On 6 June 1982, during the Falklands War, the British Royal Navy Type 42 destroyer HMS Cardiff engaged and destroyed a British Army Gazelle helicopter, serial number XX377, in a friendly fire incident, killing all four occupants. Cardiff, on the lookout for aircraft flying supplies to the Argentine forces occupying the Falkland Islands, had misidentified the helicopter as an enemy C-130 Hercules. Although the helicopter’s loss was initially blamed on enemy action, a subsequent inquiry found Cardiff’s missile to be the cause.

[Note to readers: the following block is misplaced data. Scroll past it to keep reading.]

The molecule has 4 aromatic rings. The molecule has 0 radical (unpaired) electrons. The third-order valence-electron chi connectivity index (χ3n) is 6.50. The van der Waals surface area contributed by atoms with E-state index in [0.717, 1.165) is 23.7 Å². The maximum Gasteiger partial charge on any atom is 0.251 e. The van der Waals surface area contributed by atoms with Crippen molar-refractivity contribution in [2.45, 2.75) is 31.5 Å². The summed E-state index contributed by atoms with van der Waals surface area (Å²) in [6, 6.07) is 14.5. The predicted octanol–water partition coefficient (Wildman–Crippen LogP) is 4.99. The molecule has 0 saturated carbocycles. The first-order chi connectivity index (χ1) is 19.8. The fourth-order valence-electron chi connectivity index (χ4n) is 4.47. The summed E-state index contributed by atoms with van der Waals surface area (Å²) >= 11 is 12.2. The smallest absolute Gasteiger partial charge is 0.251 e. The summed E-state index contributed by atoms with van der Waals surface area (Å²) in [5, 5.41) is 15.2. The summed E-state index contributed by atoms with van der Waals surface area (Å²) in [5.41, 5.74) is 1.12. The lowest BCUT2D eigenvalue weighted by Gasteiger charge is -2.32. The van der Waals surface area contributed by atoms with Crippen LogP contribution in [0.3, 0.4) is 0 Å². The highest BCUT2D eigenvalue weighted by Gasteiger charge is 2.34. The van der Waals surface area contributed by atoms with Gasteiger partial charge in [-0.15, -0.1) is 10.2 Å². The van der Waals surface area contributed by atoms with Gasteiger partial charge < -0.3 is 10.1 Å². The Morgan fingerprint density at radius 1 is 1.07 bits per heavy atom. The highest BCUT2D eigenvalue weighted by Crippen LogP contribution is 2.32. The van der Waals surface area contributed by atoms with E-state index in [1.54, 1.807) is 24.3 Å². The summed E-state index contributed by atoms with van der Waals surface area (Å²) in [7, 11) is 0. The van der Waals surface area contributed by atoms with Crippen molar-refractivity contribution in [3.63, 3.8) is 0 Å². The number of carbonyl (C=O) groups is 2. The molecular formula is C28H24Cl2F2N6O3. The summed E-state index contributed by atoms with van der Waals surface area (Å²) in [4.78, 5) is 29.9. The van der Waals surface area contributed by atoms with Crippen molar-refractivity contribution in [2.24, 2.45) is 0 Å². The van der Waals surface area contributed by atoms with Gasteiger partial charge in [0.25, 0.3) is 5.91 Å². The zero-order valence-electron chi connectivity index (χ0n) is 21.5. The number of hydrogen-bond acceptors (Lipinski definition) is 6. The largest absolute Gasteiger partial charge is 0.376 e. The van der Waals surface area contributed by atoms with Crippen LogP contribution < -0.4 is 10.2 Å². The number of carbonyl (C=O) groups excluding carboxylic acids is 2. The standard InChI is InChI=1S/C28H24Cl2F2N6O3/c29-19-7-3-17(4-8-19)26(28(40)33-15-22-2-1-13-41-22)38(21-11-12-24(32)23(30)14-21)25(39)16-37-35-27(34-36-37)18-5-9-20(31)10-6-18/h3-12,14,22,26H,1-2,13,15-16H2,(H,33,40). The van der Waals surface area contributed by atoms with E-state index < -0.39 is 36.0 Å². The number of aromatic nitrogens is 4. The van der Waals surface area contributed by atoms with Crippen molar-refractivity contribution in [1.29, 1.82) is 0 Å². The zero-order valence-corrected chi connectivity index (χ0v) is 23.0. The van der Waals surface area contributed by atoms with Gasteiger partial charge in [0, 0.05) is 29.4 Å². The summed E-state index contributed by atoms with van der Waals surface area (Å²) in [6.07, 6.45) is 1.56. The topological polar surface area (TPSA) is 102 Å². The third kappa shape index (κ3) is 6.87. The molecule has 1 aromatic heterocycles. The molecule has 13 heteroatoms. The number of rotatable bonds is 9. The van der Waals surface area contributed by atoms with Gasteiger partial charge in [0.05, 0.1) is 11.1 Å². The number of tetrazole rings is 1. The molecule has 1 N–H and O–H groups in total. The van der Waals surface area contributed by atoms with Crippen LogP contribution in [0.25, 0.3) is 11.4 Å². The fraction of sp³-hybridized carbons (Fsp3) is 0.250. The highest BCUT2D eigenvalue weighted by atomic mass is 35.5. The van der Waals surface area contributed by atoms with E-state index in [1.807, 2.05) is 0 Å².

Staff Sergeant Christopher Griffin and Lance Corporal Simon Cockton, of 656 Squadron Army Air Corps, had been ordered to fly equipment and personnel to a malfunctioning radio re-broadcast station on top of Pleasant Peak. The station had been established the previous day to provide a communications link between the 5th Infantry Brigade headquarters at Darwin, and the 2nd Battalion, Parachute Regiment at Fitzroy. Night flying conditions were excellent, with a clear sky, a prominent moon and a wind speed of 20 kn (37 km/h). The crew departed from Goose Green in Gazelle serial number XX377 and collected the replacement equipment from the headquarters at Darwin. They also took on board two passengers; Major Michael Forge, the OC of 205 Signal Squadron, and one of his technicians, Staff Sergeant John Baker. Griffin was an experienced pilot; the flight to the re-broadcast station was expected to take ten minutes.